The difficulties associated with the reopening helped set the stage for what Mr. Garvert believes may be "one of the most unique aspects" of the Saginaw mill, which is the crew itself. While proud of his colleagues at the many ConAgra Mills facilities he has managed, he said a number of factors set the Saginaw group apart.

"We simply have a magnificent team here," Mr. Garvert said. "We have a couple of people who returned after working at the original Country Home mill. We brought over a maintenance specialist from Sherman. But everyone else was green, and we all started here essentially at the same time. We really gelled into a unique team."

The experience of preparing the mill to reopen helped create a cohesive, self-directed, engaged workforce at Saginaw, Mr. Garvert said. Hierarchy of rank is deemphasized.

An example of how this team approach is maintained is the hiring policy. Mill workers are hired on a probationary basis following a reasonably standard interview process, Mr. Garvert said.

"Candidates aren’t hired on a permanent basis until they’ve worked a while and the entire team decides whether they will be an effective part of the team," he said. "So it doesn’t do a new hire any good to suck up to Randy Garvert or the other supervisors.

"Our operating approach here is that once you have the needed tools and training, each of us is expected to do whatever needs to be done. We never say ‘It’s not my job.’"

Maximizing capacity potential

When the Saginaw mill was built in 1999, Country Home constructed the facility with the idea that a second milling unit would be added. So ConAgra Mills acquired a mill with much of the infrastructure in place for a second unit — open floor space, slip form flour bins (without the bin bottoms) and temper bins.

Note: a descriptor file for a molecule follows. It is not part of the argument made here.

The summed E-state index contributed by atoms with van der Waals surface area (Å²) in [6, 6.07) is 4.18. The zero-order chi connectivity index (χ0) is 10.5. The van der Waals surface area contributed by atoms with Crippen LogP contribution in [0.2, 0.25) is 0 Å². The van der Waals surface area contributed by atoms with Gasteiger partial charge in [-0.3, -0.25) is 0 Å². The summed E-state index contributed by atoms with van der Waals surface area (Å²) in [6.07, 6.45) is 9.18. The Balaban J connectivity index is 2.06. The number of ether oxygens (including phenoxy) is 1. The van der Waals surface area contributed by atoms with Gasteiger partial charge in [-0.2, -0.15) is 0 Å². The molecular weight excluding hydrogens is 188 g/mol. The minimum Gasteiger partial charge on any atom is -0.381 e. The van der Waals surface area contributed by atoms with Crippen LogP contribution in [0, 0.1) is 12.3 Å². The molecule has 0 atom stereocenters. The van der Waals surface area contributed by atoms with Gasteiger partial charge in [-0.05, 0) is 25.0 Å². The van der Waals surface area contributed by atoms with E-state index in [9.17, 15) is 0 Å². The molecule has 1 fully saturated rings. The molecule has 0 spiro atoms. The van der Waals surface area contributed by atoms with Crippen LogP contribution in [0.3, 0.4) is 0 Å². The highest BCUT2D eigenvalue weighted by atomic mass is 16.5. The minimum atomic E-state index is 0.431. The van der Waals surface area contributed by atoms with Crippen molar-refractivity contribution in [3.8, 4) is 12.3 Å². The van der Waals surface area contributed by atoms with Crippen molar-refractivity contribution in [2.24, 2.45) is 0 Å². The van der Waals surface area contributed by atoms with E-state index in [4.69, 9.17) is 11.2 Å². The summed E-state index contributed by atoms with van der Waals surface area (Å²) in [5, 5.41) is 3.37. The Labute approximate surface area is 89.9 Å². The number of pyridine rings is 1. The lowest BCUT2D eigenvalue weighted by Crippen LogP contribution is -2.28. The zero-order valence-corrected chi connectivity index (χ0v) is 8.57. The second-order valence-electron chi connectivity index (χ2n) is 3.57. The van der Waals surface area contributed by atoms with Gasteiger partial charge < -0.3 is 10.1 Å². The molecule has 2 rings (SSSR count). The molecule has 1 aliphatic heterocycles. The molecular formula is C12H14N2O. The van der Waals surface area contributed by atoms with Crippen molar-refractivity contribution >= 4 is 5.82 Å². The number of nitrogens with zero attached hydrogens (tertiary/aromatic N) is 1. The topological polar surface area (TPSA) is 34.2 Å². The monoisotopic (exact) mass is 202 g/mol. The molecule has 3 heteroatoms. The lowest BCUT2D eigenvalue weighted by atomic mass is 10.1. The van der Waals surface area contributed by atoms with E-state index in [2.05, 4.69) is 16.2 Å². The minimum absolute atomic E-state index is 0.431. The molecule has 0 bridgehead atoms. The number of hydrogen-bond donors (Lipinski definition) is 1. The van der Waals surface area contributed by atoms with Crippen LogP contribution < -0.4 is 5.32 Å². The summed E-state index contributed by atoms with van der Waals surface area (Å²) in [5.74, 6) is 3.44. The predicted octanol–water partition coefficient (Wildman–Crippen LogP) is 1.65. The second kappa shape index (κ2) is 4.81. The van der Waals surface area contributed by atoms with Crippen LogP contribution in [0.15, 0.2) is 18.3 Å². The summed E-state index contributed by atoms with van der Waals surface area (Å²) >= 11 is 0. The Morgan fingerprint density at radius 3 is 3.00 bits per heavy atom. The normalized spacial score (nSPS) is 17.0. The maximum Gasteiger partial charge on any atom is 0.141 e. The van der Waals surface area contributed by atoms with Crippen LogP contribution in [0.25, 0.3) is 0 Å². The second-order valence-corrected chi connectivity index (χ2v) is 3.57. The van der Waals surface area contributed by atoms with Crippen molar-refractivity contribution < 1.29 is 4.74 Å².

Structurally, all that was added as part of the expansion project was a new feed bin built by Younglove Construction, L.L.C., Sioux City, Iowa.

"We were very fortunate the infrastructure was in place," Mr. Garvert said. "In today’s flour markets, with today’s flour economics, the returns on investment would not allow us to add the capacity on a greenfield site."

Mr. Garvert said squeezing 8,000 cwts of daily milling capacity into a space originally conceived as suited for a 6,000-cwt mill was the greatest challenge in executing the project. Buhler Inc. was engaged as the principal milling equipment supplier.

"That was the trick," he said. "It was Buhler ingenuity, beginning with the double-high roll stands that made it possible to get 8,000 cwts of capacity."

Continuing to run the A mill while the expansion was under way also created challenges, Mr. Thomas said. Still, the installation was completed in a fairly short period of time, beginning in December 2007 with the mill fully operational in June 2008.

In addition to the double-high roll stands, other advanced technological features in the mill include Buhler Sirius sifters.

"Sanitation is more important today than ever, and the mill has no wood in it whatsoever," Mr. Thomas said. "Within the sifters, the sieves are made from preformed plastic."

Mr. Thomas was ConAgra Mills’ day-to-day point man for the expansion project with corporate support from Dean Hoerning, director of engineering; and Ted Korolchuk, director of technical milling; and overall oversight from Brad Allen, vice-president of manufacturing.

In addition to Plymouth, Minn.-based Buhler Inc., other companies involved in the expansion included Blower Engineering, Inc., Lewiston, N.Y., for blowers; WAM Inc., Fort Worth, for screw conveyors; Tramco, Inc., Wichita, Kas., for drag conveyors; Interstates Companies, Sioux Center, Iowa, for electrical (including Allen-Bradley programmable controllers); SCA Inc., Independence, Kas., for equipment installation; and Younglove, the site general contractor.

The new milling unit has the capacity to run "lights out" but is not being operated that way, Mr. Thomas said.

Still, the mill’s staffing is lean with an hourly workforce totaling 23.

The Buhler roll stands allow easier roll change, emblematic of a focus on sanitation in the new project. Concern about sanitation naturally is heightened anywhere in the southern portion of the United States because of warmer weather, but the issue has taken on even greater importance in milling because of the changing environment for fumigation. The Saginaw mill has been methyl bromide free for the past five years, utilizing instead a monthly fogging system.

"We believe long term Texas is a critical market to be well positioned in," Mr. Brown said. "We want to do it with modern assets. We are investing in the future of the marketplace."